Cocktail apps can get tricky. Sure, it’s great to have 4,000 different recipes at your fingertips, but how is that practical when you’re at a bar looking for something new to drink (especially if you’ve already had a few)? It’s cool to know what a Fish House Punch is, but do you really want to be that guy at the bar, requesting something the bartender may not know how to make? No. No, you don’t.
The Liquor Cabinet, an app launched in 2015 by Patrick Janelle and his brothers Peter and Sean, is here to help. With 101 classic cocktails in an easy-to-navigate app (and you can’t forget the clean beautiful imagery that accompanies each cocktail and each bottle), there is literally no easier cocktail app to use.
To use the app, you simply begin by deciding whether to start with a recipe or a spirit. If you choose a recipe, you’re brought to a list of thumbnails that are easy-to-scroll through and, as we mentioned, damn gorgeous. Choosing to start with a spirit allows you to scroll through a variety of iterations on the basic six—agave, brandy, gin, rum, vodka, and miscellaneous. You can also filter your cocktail results by skill and, perhaps most useful, flavor profile.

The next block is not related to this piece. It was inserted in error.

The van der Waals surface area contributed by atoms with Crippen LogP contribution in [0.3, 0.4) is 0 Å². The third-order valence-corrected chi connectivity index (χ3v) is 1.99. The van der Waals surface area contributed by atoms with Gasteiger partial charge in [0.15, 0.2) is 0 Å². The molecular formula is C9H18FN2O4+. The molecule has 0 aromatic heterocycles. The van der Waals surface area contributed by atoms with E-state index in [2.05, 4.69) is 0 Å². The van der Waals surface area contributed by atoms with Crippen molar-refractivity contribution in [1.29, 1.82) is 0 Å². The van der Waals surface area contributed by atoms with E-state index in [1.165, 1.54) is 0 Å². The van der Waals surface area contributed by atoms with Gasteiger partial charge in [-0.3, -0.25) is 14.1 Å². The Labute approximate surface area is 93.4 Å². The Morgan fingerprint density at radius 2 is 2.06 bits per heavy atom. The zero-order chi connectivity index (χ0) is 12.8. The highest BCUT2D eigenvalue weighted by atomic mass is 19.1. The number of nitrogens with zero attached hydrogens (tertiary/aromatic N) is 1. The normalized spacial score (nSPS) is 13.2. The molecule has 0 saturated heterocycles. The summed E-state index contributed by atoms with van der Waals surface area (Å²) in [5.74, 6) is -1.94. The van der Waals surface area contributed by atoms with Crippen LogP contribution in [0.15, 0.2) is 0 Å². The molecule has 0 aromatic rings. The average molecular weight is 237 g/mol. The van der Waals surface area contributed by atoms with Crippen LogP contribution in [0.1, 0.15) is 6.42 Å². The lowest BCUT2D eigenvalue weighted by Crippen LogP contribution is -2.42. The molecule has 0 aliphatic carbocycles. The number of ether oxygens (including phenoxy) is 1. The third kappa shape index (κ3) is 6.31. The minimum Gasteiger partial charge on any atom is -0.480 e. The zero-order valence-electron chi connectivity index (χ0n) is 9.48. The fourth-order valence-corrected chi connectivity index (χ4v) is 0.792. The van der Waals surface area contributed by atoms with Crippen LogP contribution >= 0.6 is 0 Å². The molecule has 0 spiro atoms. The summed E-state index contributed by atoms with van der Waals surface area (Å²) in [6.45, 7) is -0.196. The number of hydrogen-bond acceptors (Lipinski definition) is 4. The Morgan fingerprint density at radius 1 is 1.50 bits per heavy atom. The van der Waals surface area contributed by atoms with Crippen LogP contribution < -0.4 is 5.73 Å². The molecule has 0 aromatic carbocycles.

Starting with around 30 cocktails, Janelle said that they brought the number up to 101 with the help of their in-house cocktail expert Maxwell Britten so as to have something robust enough to be useful, but not so large as to be overwhelming.
“We started with the super classics—the Sidecar, the Manhattan, the Old-fashioned— and from there we added what we felt the game-changers and bartender favorites of the last decade. We also added the rediscovered classics that everyone has come to love and under-the-radar drinks that have been influential in the cocktail renaissance,” Janelle said.
Eventually, the goal is to add more, but not just to have content for content’s sake. Janelle added that they also hope at some point to add a feature that will allow users to see how families of cocktails are related or how a different brand of spirit (say, Maker’s Mark or Willet) would change the flavor of a cocktail.
In addition to everything else, each cocktail comes with a brief history, allowing for additional educational components. Not only can you learn to make the drinks, but you can then impress the people you’re making them for with your knowledge of said
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